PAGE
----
Car reviews - Mercedes-AMG - C43 - Coupe
Swift performer with impeccable automatic and sweet exhaust system, excellent steering and suspension, fluid handling
Room for improvement
Lacks the fleet-footed feel of a BMW 4 Series or AMG CLA45, engine note coarse and generic at low revolutions
Click to see larger images
27 Oct 2016
THE C43 Coupe lands in Australia carrying a number of firsts underneath its curvaceous exterior and on its rounded, S-Class-Coupe-like rear end. Namely it is the first and only new C-Class to utilise standard all-wheel-drive, while it is also now the most affordable medium AMG ever.
Priced from $105,615 (plus on-road costs) the C43 Coupe only demands roughly between $1000 and $3500 more than its Estate and sedan siblings respectively, so it is hard to imagine a buyer deciding on a bodystyle based on the pricetag.
What it could do is poach buyers not only from the $83,355 C300 Coupe but also the $92,215 Mercedes-AMG CLA45 that is smaller, faster and brasher. Or the Audi S5 that has been playing the all-paw performance-coupe card for years, of course, but from a hefty $132,616 – ouch.
The 3.0-litre bi-turbo V6 engine makes 270kW between 5500rpm and 6000rpm, and 520Nm from 2000rpm to 4200rpm, which is actually 10kW less but 45Nm more than AMG’s 2.0-litre turbo four-cylinder in the CLA45.
Being a heavier car, the C43 accelerates 0-100km/h in 4.7 seconds compared with 4.2s for its smaller sibling that also utilises all-wheel drive.
Approach the Mercedes-AMG C43 Coupe, however, and a maturity of execution quickly becomes apparent. From the ‘diamond cut’ front grille to the subtly sporting part-gloss black 19-inch alloy wheels and lip spoiler, this two-door hard-top slips beneath the radar of any oncoming highway patrol vehicle – metaphorically, of course.
Likewise, inside the elegant interior design for which the latest C-Class is renowned – despite looking like an S-Class more than feeling like one in terms of material choices – is only amplified by a bevy of standard luxury and technology equipment.
The leather-trimmed sports seats are grippy yet comfortable, the flat-bottomed steering wheel and chequered-flag dials hint at a racing nature within, but never at the expense of plushness.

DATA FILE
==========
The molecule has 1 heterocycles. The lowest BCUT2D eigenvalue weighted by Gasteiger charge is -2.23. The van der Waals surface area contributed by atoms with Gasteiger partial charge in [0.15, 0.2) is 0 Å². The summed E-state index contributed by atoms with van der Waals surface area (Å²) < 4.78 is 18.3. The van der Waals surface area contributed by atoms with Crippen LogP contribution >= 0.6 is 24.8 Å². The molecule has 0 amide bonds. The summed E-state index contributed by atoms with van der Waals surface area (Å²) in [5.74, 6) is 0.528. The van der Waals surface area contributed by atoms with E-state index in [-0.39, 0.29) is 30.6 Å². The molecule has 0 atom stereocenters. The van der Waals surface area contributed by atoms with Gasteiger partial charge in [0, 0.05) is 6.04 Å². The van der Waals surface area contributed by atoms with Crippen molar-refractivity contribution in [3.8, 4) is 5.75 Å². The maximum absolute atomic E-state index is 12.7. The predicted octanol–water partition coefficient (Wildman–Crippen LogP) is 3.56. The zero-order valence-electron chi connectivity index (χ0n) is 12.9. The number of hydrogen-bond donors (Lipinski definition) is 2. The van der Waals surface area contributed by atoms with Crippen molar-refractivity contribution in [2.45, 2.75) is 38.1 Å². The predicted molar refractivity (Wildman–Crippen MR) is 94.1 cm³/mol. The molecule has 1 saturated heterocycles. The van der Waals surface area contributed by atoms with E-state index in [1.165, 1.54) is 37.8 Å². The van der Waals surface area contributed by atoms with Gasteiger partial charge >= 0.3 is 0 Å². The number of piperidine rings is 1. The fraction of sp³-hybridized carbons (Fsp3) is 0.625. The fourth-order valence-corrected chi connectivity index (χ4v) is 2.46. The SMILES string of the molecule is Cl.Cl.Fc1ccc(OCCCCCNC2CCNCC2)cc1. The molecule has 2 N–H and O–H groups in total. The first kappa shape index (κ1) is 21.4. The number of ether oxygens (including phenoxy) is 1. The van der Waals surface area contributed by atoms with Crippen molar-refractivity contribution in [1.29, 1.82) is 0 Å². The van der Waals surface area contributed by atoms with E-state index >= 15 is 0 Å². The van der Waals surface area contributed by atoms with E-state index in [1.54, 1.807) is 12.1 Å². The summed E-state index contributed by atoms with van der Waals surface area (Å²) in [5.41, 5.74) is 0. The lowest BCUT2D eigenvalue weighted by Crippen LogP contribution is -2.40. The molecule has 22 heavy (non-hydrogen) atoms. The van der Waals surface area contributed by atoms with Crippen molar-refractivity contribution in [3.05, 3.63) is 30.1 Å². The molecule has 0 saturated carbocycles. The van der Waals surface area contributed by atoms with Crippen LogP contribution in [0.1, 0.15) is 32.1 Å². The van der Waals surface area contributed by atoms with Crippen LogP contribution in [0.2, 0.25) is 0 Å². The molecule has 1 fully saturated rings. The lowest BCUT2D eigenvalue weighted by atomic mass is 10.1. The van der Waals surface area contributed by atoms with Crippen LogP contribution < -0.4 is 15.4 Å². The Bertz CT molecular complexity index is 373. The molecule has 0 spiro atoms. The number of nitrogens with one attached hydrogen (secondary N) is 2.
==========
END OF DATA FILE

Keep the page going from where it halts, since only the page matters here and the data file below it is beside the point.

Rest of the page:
Extra kit over the C300 Coupe includes a head-up display, panoramic sunroof, LED headlights with adaptive high-beam and heated front seats, while electrically adjustable pews with memory settings and a 13-speaker, 590-watt Burmester sound system carry over. Buyers of the C43 Coupe will not feel short changed.
Greater changes occur under the skin, with the addition of all-paw traction, a standard three-mode adaptive damper system, speed-sensitive sports steering and nine-speed automatic (up from seven ratios) all being added and each tuned by AMG.
On the road, the steering and automatic response impress immediately.
Movement through the wheel is a fluid and connected affair even in the standard Comfort setting, leaving the heavier Sport option unnecessary. The nine-speed gets an additional Sport+ setting but any of the parameters can be mixed and matched via an Individual mode and yet, even then, the C43 adeptly detects if it is being driven calmly or enthusiastically. It is possible to cruise for kilometres then suddenly stoke the throttle and the auto will quickly spring to life.
The bi-turbo V6 is not the most characterful engine on light throttle at lower speeds. It can get slightly grainy through the middle part of the tachometer too, although it swings a crisp and clear tune towards the top end.
It is always responsive and feels genuinely brisk at all times, while, unlike the Mercedes-AMG E43 large sedan, it comes with a switchable sports exhaust that overlays much-needed pops, crackles and burbles without becoming incessantly intrusive.
Whether the suspension is in Comfort, Sport or Sport+ mode, the C43 Coupe also blots bumps and smothers road ripples in a smoother fashion than a standard C-Class Cabriolet on fixed sports suspension tested on the same day. It correlates with our past experience in a C-Class sedan with 19-inch wheels these days Benz’s fixed suspension struggles to cope with low-profile tyres.
When corners emerge, another highlight appears. The C43 has a sharper front-end than any regular C-Class model, sitting tighter and flatter on the initial turn-in to a tight bend. We later found out that most of the front-end elastokinematics are shared with the C63, which makes sense.
What this entry medium Mercedes-AMG lacks slightly is the driver involvement and feeling of lightness found in a BMW 4 Series or even a CLA45. The all-wheel drive system no doubt adds weight, compounded by the tech-laden cabin, but despite sending 69 per cent of drive to the rear wheels the C43 can struggle to pivot around its driver as it begins to feel bulky. The frisky, apex-sniffing behaviour of the aforementioned sports models is not quite found here.
What the Mercedes-AMG C43 Coupe does best is become a balance between attributes. Its handling is solid and entertaining, without hitting stratospheric heights. But its steering and ride are excellent. Its engine is not the most characterful around, but it is very quick and supported by a terrific auto. And with all that convenience and safety equipment in a highly stylised package, it can even make a convincing value case for itself.
It is a niche where luxury and sports meet, and this part-Mercedes, part-AMG fulfils it well.
The Road to Recovery podcast series
All car reviews
Click to share